• Mäntynen, Sari; Sundberg , Lotta-Riina; Oksanen, Hanna Maarit; Poranen, Minna Marjetta (2019)
    Half a century of research on membrane-containing phages has had a major impact on virology, providing new insights into virus diversity, evolution and ecological importance. The recent revolutionary technical advances in imaging, sequencing and lipid analysis have significantly boosted the depth and volume of knowledge on these viruses. This has resulted in new concepts of virus assembly, understanding of virion stability and dynamics, and the description of novel processes for viral genome packaging and membrane-driven genome delivery to the host. The detailed analyses of such processes have given novel insights into DNA transport across the protein-rich lipid bilayer and the transformation of spherical membrane structures into tubular nanotubes, resulting in the description of unexpectedly dynamic functions of the membrane structures. Membrane-containing phages have provided a framework for understanding virus evolution. The original observation on membrane-containing bacteriophage PRD1 and human pathogenic adenovirus has been fundamental in delineating the concept of viral lineages, postulating that the fold of the major capsid protein can be used as an evolutionary fingerprint to trace long-distance evolutionary relationships that are unrecognizable from the primary sequences. This has brought the early evolutionary paths of certain eukaryotic, bacterial, and archaeal viruses together, and potentially enables the reorganization of the nearly immeasurable virus population (similar to 1 x 10(31)) on Earth into a reasonably low number of groups representing different architectural principles. In addition, the research on membrane-containing phages can support the development of novel tools and strategies for human therapy and crop protection.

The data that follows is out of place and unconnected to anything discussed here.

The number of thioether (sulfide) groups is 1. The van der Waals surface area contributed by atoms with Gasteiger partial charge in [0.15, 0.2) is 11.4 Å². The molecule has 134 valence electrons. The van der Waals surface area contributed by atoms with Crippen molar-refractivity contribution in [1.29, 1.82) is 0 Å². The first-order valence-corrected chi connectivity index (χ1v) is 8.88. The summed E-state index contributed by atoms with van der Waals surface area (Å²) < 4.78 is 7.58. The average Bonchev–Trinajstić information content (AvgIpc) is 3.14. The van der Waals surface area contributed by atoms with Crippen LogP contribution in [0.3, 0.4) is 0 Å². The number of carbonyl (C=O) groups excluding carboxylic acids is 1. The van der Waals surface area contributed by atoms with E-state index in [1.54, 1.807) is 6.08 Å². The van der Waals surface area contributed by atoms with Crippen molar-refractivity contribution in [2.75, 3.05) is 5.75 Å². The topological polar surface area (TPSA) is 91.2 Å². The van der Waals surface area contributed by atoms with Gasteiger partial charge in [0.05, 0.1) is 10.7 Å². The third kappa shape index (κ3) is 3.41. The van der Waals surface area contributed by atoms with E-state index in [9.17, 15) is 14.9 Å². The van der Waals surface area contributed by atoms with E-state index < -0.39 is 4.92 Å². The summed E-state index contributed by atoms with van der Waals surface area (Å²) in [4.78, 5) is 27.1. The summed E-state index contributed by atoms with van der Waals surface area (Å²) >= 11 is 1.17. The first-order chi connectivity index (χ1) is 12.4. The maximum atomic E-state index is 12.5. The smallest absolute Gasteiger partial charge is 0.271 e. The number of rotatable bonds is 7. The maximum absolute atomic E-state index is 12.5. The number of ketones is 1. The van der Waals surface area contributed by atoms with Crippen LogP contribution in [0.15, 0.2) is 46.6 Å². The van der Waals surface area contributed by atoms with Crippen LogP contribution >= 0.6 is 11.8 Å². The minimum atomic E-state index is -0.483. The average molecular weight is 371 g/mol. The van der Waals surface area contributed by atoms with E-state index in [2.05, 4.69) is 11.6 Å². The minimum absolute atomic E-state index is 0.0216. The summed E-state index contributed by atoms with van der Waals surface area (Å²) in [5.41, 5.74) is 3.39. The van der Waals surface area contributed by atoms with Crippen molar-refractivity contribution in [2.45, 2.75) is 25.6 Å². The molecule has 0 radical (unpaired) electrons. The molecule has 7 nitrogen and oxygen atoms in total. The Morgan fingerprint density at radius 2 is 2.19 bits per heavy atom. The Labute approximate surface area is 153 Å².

• Azinas, S.; Bano, F.; Torca, I.; Bamford, D. H.; Schwartz, G. A.; Esnaola, J.; Oksanen, H. M.; Richter, R. P.; Abrescia, N. G. (2018)
    The protection of the viral genome during extracellular transport is an absolute requirement for virus survival and replication. In addition to the almost universal proteinaceous capsids, certain viruses add a membrane layer that encloses their double-stranded (ds) DNA genome within the protein shell. Using the membrane-containing enterobacterial virus PRD1 as a prototype, and a combination of nanoindentation assays by atomic force microscopy and finite element modelling, we show that PRD1 provides a greater stability against mechanical stress than that achieved by the majority of dsDNA icosahedral viruses that lack a membrane. We propose that the combination of a stiff and brittle proteinaceous shell coupled with a soft and compliant membrane vesicle yields a tough composite nanomaterial well-suited to protect the viral DNA during extracellular transport.
  • Rantamäki, Tomi; Kemppainen, Susanna; Autio, Henri; Staven, Saara; Koivisto, Hennariikka; Kojima, Masami; Antila, Hanna; Miettinen, Pasi O.; Kärkkäinen, Elisa; Karpova, Nina; Vesa, Liisa; Lindemann, Lothar; Hoener, Marius C.; Tanila, Heikki; Castren, Eero (2013)